The candles were out, but the light now positively pouring through the abandoned doors didn’t lie.
“A...bit past the first bell, I think,” said Lan Xichen, sheepishly.
“How far past the first bell?”
“Quite a bit, I think.”
“Well,” said Nie Minglin, with a rictus smile. “Well, well, well.”
“I tried in this life,” said Nie Minglin, gathering her files and fixing her hair. “You must admit, I did try.”
“He won’t tell anyone,” said Lan Xichen, watching her pace with increasing awe. “Gossip is forbidden.”
“News isn’t,” Nie Minglin shot back, with her arms full of sliding scrolls. “And I should think a long secluded sect leader at last taking some woman to bed is probably news.”
“I didn’t take you to bed.” There was a hint of regret in his voice. She wished she could have paused to think about how lovely that was.
“No, you climbed in with me,” said Nie Minglin. “Oh, don’t worry. I’m sure they’ll think I seduced you. A face like mine, of course I would. I look like … my mother. Oh, Zewu-jun. You know the things they always said about her. I hated it. I hated them. I hated them. I hated them. How dare they. She was better than all of them. But no, clearly she was only a whore--”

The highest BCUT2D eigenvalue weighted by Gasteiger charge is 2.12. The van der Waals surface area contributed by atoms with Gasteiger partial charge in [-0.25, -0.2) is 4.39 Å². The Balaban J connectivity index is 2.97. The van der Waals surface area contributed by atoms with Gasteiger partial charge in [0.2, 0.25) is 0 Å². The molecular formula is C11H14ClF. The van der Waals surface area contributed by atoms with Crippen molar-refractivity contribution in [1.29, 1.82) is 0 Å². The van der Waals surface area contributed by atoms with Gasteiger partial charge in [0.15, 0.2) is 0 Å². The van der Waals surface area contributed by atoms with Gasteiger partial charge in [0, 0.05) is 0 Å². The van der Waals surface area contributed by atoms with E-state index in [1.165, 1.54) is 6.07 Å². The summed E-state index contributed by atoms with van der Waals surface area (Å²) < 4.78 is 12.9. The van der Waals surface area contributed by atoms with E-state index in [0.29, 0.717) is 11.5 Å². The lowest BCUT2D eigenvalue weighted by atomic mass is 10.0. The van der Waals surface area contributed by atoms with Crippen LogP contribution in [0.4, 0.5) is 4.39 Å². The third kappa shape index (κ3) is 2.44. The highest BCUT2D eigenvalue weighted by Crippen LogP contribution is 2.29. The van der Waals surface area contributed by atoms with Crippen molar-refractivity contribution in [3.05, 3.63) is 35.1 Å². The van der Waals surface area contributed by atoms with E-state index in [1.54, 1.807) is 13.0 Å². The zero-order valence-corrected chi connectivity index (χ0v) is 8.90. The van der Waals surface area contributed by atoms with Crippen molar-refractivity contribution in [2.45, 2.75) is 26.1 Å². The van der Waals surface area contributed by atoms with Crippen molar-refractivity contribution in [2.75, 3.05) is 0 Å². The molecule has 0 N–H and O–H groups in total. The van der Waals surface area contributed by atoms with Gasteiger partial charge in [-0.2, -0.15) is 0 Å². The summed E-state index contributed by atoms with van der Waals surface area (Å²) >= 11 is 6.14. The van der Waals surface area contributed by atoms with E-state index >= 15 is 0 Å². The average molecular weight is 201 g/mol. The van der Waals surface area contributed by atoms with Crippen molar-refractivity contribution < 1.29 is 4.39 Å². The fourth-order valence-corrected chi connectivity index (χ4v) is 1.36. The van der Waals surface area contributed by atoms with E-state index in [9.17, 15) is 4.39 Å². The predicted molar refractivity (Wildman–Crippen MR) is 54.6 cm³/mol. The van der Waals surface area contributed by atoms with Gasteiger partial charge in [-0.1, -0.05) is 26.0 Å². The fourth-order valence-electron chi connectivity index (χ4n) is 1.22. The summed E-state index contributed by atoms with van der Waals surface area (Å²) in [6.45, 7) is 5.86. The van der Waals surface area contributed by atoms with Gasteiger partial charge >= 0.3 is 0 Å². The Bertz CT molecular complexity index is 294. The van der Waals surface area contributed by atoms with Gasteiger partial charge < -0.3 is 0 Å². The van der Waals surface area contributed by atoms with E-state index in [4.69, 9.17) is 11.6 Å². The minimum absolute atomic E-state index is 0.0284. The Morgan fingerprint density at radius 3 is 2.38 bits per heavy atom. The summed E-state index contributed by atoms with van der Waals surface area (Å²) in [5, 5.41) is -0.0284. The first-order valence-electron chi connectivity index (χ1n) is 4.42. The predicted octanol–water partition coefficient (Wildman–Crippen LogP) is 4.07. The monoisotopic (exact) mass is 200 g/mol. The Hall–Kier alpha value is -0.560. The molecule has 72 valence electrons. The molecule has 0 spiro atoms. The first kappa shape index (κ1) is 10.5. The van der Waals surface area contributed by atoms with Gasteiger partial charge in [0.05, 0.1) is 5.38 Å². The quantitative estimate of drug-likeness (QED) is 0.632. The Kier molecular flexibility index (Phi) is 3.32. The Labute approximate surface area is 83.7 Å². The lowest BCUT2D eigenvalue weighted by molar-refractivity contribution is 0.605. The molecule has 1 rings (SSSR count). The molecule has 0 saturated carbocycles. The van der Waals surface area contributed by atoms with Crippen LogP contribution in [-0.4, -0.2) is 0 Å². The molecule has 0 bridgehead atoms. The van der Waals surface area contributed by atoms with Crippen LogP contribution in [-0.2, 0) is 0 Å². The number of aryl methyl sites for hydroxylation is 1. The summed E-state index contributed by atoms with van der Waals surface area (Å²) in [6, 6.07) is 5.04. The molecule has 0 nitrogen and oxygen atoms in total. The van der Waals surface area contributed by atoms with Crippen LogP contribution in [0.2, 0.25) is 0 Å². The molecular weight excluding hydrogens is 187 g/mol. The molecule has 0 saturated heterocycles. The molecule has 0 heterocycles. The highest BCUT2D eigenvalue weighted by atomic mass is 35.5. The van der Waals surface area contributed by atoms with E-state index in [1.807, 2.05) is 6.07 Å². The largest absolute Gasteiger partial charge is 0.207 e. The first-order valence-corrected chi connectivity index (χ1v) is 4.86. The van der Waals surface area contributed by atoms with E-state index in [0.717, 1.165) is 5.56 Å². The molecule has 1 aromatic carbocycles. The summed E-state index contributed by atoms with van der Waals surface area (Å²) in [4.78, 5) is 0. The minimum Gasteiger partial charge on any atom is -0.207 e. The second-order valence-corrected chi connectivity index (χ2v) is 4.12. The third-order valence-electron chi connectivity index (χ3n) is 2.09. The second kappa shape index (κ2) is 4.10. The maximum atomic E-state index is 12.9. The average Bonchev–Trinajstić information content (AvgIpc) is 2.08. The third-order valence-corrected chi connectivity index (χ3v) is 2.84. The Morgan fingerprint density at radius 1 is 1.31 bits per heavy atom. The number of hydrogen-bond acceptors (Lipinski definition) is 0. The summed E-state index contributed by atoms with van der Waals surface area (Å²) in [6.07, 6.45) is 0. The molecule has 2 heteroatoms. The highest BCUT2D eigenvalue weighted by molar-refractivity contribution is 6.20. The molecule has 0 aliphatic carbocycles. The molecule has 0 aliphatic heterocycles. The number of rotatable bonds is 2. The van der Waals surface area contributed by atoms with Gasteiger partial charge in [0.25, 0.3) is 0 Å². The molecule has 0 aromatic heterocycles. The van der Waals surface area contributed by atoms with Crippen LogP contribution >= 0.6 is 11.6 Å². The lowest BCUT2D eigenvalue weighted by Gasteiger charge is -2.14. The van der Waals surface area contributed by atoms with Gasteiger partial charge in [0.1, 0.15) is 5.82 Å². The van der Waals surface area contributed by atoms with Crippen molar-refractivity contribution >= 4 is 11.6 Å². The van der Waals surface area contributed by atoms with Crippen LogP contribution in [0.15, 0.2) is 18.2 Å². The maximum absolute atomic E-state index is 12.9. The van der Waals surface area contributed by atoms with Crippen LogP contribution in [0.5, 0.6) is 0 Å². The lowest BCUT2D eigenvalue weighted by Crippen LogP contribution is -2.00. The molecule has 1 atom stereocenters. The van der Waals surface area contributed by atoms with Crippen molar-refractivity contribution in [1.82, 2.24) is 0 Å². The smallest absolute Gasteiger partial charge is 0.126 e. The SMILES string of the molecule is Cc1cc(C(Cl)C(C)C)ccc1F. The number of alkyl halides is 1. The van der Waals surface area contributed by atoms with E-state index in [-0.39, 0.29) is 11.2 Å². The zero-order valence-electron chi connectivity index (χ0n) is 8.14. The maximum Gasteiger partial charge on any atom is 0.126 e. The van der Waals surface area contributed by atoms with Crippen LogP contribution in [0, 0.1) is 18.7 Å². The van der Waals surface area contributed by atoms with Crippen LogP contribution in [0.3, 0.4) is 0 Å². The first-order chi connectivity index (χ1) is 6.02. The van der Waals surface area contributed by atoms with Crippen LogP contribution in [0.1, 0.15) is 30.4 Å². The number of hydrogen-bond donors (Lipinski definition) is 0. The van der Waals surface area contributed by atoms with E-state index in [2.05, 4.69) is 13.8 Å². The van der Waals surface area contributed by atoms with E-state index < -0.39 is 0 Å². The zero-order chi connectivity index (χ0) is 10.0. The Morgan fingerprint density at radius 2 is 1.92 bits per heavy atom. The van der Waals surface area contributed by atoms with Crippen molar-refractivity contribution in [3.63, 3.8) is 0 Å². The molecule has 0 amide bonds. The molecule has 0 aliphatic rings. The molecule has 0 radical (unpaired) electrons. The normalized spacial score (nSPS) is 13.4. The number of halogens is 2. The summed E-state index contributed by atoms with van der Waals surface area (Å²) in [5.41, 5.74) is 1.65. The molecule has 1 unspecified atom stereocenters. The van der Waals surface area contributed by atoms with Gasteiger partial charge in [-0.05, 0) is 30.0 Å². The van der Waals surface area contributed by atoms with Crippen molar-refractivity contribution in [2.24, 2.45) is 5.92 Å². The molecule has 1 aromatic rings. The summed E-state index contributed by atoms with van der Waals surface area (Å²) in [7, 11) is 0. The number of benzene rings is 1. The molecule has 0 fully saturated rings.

“...your mother was a Nie armswoman.”
“That’s not the one I’m talking about and you know it!” Nie Minglin practically wailed. When did she become someone who wailed?
She dropped half her scrolls. He came over to catch her arms, so she didn’t drop the rest. It was so like what he did whenever she bowed that she froze. He pulled her near him in one easy motion. The rest of the scrolls fell anyway.
“You’re being very honest with me right now,” he said, into her hair. “Thank you.”
“Zewu-jun,” she said, into his chest. “Don’t coddle me. I probably deserve this.”
He hummed against her forehead. Oh, it was comfort. Liangfang-zun would have never let him do that.
“I’ll say something,” he said. “If they do.”
“You always did,” she tried not to choke. “And look how I repaid you. Look how I drag you down--”
He stroked her hair. “I won’t pity you.”
She went quiet.
He continued: “I will say something. And because I am a sect leader who has long been in seclusion, they will believe me. And because you are now a young woman who belongs to a Great Sect, they won’t dare speak against you. For fear of me, or for fear of your uncle. You may decide which it will be. Is that acceptable?”
He placed a kiss near her hairline, then another over her eye.
“Then forgive me my impropriety, Miss Lin,” he said. “And for not waking you sooner. You waited so patiently for me. And I’m sure I’ve kept you from quite a number of tasks.”
“A mountain’s worth,” she said, smiling weakly despite herself. “But you say that like that troubles me.”
But Nie Minglin did as he suggested. She fixed her hair and her robes, regathered her scrolls, and stepped back out into the world as if it weren’t about to close around her like a snare.